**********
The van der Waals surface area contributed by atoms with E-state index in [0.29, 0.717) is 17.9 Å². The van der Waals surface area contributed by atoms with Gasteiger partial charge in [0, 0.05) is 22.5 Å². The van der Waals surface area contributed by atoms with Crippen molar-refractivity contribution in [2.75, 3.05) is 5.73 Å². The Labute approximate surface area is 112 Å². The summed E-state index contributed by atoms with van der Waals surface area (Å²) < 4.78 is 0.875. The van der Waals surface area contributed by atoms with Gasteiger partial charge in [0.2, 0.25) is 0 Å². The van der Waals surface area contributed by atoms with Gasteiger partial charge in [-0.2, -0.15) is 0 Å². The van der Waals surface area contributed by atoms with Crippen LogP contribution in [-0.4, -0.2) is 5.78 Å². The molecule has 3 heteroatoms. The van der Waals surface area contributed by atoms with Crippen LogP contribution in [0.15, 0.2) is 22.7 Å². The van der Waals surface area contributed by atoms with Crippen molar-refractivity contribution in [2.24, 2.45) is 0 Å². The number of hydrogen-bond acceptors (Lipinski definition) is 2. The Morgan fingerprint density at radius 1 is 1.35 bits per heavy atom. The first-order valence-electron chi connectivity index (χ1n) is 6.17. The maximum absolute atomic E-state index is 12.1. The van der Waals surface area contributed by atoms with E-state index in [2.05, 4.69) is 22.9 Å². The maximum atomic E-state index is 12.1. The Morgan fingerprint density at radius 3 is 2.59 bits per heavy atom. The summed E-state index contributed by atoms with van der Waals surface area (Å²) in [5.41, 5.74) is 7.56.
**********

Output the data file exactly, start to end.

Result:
The van der Waals surface area contributed by atoms with E-state index in [0.29, 0.717) is 17.9 Å². The van der Waals surface area contributed by atoms with Gasteiger partial charge in [0, 0.05) is 22.5 Å². The van der Waals surface area contributed by atoms with Crippen molar-refractivity contribution in [2.75, 3.05) is 5.73 Å². The Labute approximate surface area is 112 Å². The summed E-state index contributed by atoms with van der Waals surface area (Å²) < 4.78 is 0.875. The van der Waals surface area contributed by atoms with Gasteiger partial charge in [0.2, 0.25) is 0 Å². The van der Waals surface area contributed by atoms with Gasteiger partial charge in [-0.2, -0.15) is 0 Å². The van der Waals surface area contributed by atoms with Crippen LogP contribution in [-0.4, -0.2) is 5.78 Å². The molecule has 3 heteroatoms. The van der Waals surface area contributed by atoms with Crippen LogP contribution in [0.15, 0.2) is 22.7 Å². The van der Waals surface area contributed by atoms with Crippen molar-refractivity contribution in [2.24, 2.45) is 0 Å². The number of hydrogen-bond acceptors (Lipinski definition) is 2. The Morgan fingerprint density at radius 1 is 1.35 bits per heavy atom. The first-order valence-electron chi connectivity index (χ1n) is 6.17. The maximum absolute atomic E-state index is 12.1. The van der Waals surface area contributed by atoms with E-state index in [2.05, 4.69) is 22.9 Å². The maximum atomic E-state index is 12.1. The Morgan fingerprint density at radius 3 is 2.59 bits per heavy atom. The summed E-state index contributed by atoms with van der Waals surface area (Å²) in [5.41, 5.74) is 7.56.